Making sense of language and sounds
Auditory Processing Disorder (APD) is a condition where children, and sometimes adults, have trouble making sense of the sounds in their world, especially speech.
- Auditory relates to hearing, not to the act of listening
- Processing in this case is how the brain interprets sounds, and
- Disorder here means a biological disconnect between what the brain interprets what it hears.
Imagine that a child cannot easily identify where a sound comes from, distinguish between similar sounds, or the sounds all merge, or they cannot filter out background noise. Think of all the nuances in a single word and imagine that they cannot apportion the beginning, middle and end of that one word.
Imagine the social isolation and crush of self-esteem if your child has one or any combination of those symptoms, as they struggle to process a word’s meaning, assemble the information and store it in memory. In the classroom, how are they to learn if the only cues are verbal? How are they to understand their world if they cannot understand the language?
That is a very general description of APD. It is a complex issue but it can be diagnosed and treated.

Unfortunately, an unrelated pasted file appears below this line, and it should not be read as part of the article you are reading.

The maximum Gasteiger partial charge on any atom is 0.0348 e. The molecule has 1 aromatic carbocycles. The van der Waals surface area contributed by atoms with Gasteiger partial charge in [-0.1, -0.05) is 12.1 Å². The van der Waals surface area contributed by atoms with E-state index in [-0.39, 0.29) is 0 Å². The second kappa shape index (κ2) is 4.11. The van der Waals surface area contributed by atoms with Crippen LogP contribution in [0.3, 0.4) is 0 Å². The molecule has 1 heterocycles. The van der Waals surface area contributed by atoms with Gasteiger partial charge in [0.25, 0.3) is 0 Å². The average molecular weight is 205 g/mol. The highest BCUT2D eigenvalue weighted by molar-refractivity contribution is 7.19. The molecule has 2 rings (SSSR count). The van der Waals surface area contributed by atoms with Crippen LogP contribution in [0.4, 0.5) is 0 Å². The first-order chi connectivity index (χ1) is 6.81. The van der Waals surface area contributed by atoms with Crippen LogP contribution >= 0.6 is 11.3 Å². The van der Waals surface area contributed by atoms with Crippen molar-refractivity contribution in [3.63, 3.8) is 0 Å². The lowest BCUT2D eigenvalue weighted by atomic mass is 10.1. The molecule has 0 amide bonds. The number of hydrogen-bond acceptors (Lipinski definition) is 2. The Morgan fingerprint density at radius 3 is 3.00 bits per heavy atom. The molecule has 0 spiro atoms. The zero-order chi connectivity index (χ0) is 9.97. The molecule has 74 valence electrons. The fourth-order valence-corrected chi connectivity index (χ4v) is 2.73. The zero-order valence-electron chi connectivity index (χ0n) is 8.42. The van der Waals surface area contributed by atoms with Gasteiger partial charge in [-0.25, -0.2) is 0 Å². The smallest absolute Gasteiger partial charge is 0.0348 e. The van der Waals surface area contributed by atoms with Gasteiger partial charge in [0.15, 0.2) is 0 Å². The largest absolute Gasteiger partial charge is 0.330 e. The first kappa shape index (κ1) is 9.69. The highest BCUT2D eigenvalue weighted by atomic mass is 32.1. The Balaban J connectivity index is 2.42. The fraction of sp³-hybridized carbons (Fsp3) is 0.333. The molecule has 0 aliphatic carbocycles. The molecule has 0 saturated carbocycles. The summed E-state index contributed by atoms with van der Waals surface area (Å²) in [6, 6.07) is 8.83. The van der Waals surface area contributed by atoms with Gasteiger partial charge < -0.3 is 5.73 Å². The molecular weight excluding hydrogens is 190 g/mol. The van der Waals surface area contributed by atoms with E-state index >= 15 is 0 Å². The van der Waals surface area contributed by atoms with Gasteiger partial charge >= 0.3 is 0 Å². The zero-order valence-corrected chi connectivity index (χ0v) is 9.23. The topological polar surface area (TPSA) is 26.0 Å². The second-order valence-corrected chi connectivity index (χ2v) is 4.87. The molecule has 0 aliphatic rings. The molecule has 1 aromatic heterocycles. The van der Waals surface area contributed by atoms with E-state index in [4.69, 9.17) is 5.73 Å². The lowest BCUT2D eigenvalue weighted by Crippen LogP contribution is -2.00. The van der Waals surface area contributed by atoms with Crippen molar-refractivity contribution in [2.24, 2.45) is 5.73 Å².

Each case is unique, as APD can manifest in different ways. Behavioral and learning issues often result in confusion for children and parents alike, and can lead to misinterpretations that seem to indicate other disorders when that is usually not the case.
How we can help with APD
Hearing loss is rarely involved, and processing language and processing hearing are not the same thing, but the brain’s neuroplasticity responds to exercise and training, especially in the young.
The first step is an assessment by a qualified Audiologist. Not all audiologists specialise in this field.
Call us on 1800 432 748 for an appointment with Lauren. She is our APD specialist, and she can help.